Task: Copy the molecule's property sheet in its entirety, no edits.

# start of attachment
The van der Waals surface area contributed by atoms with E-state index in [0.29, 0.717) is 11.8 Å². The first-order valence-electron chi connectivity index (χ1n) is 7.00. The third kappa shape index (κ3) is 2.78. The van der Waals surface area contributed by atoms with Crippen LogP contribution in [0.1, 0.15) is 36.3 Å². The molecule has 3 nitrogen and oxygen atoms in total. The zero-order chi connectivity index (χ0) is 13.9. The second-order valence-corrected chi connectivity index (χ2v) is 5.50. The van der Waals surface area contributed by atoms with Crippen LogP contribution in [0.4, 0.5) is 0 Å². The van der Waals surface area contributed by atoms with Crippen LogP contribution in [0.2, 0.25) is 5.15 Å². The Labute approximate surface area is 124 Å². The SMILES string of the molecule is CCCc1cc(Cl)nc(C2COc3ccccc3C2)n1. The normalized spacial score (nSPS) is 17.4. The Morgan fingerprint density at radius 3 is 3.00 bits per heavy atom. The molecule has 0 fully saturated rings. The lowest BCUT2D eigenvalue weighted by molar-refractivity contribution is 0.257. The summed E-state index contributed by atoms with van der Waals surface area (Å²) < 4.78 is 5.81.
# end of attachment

The van der Waals surface area contributed by atoms with E-state index in [0.29, 0.717) is 11.8 Å². The first-order valence-electron chi connectivity index (χ1n) is 7.00. The third kappa shape index (κ3) is 2.78. The van der Waals surface area contributed by atoms with Crippen LogP contribution in [0.1, 0.15) is 36.3 Å². The molecule has 3 nitrogen and oxygen atoms in total. The zero-order chi connectivity index (χ0) is 13.9. The second-order valence-corrected chi connectivity index (χ2v) is 5.50. The van der Waals surface area contributed by atoms with Crippen LogP contribution in [0.4, 0.5) is 0 Å². The van der Waals surface area contributed by atoms with Crippen LogP contribution in [0.2, 0.25) is 5.15 Å². The Labute approximate surface area is 124 Å². The SMILES string of the molecule is CCCc1cc(Cl)nc(C2COc3ccccc3C2)n1. The normalized spacial score (nSPS) is 17.4. The Morgan fingerprint density at radius 3 is 3.00 bits per heavy atom. The molecule has 0 fully saturated rings. The lowest BCUT2D eigenvalue weighted by molar-refractivity contribution is 0.257. The summed E-state index contributed by atoms with van der Waals surface area (Å²) < 4.78 is 5.81.